Foreign property buyers plunge after ‘Londongrad’ crackdown

·2 min read
Belgravia's Eaton Square is also known as Red Square due to the amount of Russian-owned property - ANDY RAIN/EPA-EFE/Shutterstock
Belgravia's Eaton Square is also known as Red Square due to the amount of Russian-owned property - ANDY RAIN/EPA-EFE/Shutterstock

A crackdown aimed at stopping criminals from laundering money through British property appears to be working after researchers revealed a drop in purchases by companies based in tax havens.

After Russia’s invasion of Ukraine, the register of overseas entities was sped through Parliament in a bid to stop Kremlin-linked oligarchs and gang kingpins from disguising their assets.

The register came into effect in August and requires anonymous foreign owners of British property, who could previously hide behind shell companies, to be named.

Since its introduction, transactions involving buyers from tax havens that are “popular with the corrupt” such as Russia have plunged significantly, research from the Washington-based Brookings Institute says.

Deals have fallen by roughly one third in volume and by almost 90pc in value, researchers Matthew Collin, David Szakonyi and Florian Hollenbach found.

“Despite the initial scepticism about its effect, our initial findings suggest that the threat of the register immediately began to deter investment in UK property from higher-risk jurisdictions,” they wrote.

“Following the reintroduction of the ECA, new purchases of UK property by companies based in tax havens fell substantially relative to companies based in other countries.

“We know from existing research that people use shell companies in tax havens to hide their identity when purchasing property.

“The drop suggests that the removal of anonymity made the UK a less attractive place to buy.”

Much of the drop was likely to be due to Russians – who typically invest through Cyprus or the Bahamas – turning away from the UK following the outbreak of the war in Ukraine, they added.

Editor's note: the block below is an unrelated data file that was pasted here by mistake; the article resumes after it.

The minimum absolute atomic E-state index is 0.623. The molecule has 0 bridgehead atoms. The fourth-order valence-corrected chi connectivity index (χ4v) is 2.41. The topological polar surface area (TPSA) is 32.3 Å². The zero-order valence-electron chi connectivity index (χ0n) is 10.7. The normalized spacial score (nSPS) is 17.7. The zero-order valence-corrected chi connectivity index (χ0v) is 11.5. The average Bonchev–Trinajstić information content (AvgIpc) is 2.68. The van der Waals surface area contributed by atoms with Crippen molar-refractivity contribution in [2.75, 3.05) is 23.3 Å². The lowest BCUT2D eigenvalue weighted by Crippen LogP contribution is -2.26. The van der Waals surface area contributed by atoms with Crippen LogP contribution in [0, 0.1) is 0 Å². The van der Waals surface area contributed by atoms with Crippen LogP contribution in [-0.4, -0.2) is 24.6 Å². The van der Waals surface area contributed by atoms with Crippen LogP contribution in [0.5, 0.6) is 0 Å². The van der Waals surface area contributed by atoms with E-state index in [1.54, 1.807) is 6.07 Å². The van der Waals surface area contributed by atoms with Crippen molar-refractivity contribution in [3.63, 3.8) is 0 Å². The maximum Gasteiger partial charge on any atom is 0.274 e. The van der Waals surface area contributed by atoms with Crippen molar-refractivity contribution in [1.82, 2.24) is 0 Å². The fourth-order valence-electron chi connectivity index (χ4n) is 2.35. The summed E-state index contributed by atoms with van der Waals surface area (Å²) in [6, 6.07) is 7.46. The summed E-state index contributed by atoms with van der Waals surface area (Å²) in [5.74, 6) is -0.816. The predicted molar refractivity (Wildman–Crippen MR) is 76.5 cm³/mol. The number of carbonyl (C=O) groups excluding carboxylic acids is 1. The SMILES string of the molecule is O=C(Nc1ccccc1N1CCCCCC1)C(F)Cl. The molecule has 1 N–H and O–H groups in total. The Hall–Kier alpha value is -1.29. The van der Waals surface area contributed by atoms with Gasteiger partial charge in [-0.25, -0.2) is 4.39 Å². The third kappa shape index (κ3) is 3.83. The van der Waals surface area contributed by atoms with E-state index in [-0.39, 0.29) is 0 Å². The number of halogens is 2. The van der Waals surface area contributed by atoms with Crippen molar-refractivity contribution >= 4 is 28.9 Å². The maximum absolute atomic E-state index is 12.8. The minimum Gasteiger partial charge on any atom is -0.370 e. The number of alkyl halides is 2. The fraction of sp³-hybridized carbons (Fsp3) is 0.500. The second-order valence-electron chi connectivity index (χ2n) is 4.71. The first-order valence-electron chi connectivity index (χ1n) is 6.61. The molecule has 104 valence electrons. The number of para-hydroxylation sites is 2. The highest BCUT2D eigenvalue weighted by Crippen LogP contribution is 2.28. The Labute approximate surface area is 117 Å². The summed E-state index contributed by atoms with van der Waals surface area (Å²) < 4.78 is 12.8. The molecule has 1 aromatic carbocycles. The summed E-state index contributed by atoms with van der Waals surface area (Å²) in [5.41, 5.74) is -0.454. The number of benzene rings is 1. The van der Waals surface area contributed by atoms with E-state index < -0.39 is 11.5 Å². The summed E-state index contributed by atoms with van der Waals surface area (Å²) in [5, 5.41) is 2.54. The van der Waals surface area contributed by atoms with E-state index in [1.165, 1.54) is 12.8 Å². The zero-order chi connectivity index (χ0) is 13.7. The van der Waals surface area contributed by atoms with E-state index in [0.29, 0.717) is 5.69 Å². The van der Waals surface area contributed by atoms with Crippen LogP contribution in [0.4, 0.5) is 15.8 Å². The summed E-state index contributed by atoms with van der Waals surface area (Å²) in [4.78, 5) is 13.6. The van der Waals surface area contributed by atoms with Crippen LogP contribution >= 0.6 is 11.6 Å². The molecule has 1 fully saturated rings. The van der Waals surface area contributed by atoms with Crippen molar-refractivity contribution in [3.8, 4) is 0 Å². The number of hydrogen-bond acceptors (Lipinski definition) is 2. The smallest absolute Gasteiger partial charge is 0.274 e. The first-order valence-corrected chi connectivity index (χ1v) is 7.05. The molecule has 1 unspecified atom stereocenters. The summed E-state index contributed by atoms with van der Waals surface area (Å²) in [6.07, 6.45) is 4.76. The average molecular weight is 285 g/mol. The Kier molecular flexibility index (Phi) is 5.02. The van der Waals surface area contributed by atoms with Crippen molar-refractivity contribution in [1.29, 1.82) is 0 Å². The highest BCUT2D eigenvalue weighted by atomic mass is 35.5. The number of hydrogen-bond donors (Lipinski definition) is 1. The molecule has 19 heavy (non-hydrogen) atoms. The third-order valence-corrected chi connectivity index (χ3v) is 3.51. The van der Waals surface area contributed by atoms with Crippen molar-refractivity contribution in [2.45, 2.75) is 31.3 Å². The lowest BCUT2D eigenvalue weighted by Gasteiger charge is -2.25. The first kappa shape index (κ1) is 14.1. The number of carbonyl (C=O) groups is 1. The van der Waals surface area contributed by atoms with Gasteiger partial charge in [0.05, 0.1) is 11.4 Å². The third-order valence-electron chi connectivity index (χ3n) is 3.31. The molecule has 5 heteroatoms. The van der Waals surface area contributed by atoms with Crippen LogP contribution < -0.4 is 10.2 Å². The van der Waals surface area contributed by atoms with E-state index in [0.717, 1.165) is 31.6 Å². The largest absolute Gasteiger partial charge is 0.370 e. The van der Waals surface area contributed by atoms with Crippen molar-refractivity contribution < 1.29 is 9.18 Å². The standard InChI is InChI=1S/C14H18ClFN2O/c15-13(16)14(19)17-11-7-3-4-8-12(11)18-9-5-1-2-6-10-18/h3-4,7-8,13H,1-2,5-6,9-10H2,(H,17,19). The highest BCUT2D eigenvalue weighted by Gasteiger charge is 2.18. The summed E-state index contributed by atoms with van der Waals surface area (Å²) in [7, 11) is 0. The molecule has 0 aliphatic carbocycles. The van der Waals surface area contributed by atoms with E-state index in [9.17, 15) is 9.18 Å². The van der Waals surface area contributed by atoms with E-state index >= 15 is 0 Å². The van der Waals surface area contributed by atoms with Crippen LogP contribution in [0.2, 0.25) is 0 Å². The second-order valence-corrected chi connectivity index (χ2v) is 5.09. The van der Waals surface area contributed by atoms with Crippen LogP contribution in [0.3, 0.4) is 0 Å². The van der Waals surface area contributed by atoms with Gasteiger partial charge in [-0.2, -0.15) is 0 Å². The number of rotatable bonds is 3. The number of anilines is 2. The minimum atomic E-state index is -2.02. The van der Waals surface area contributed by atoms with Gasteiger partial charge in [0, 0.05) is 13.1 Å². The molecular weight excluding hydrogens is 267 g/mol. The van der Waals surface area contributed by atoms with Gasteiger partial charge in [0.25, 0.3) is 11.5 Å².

But the researchers said there had also been a drop in transactions involving buyers from “places popular with the corrupt, suggesting that the threat of the register has had an impact going beyond the general decrease in Russian investment”.

The launch of the ROE followed years of concerns that London’s real estate sector was awash with illicit cash, with the city dubbed “Londongrad” by experts due to the high number of Russian oligarchs who had bought properties there.

Ministers said the register, introduced as part of the Economic Crime (Transparency and Enforcement) Act, would help to “flush out corrupt elites laundering money through UK property”.

Foreign property owners who fail to register risk fines of £2,500 per day, as well as potential prison sentences. The threshold for what is considered beneficial ownership is 25pc or more.

Transparency campaigners broadly welcomed the move but have warned that some loopholes still remain, with individuals able to potentially evade the requirements by holding property in the name of a nominee company, or sharing the ownership with more than four relatives or friends.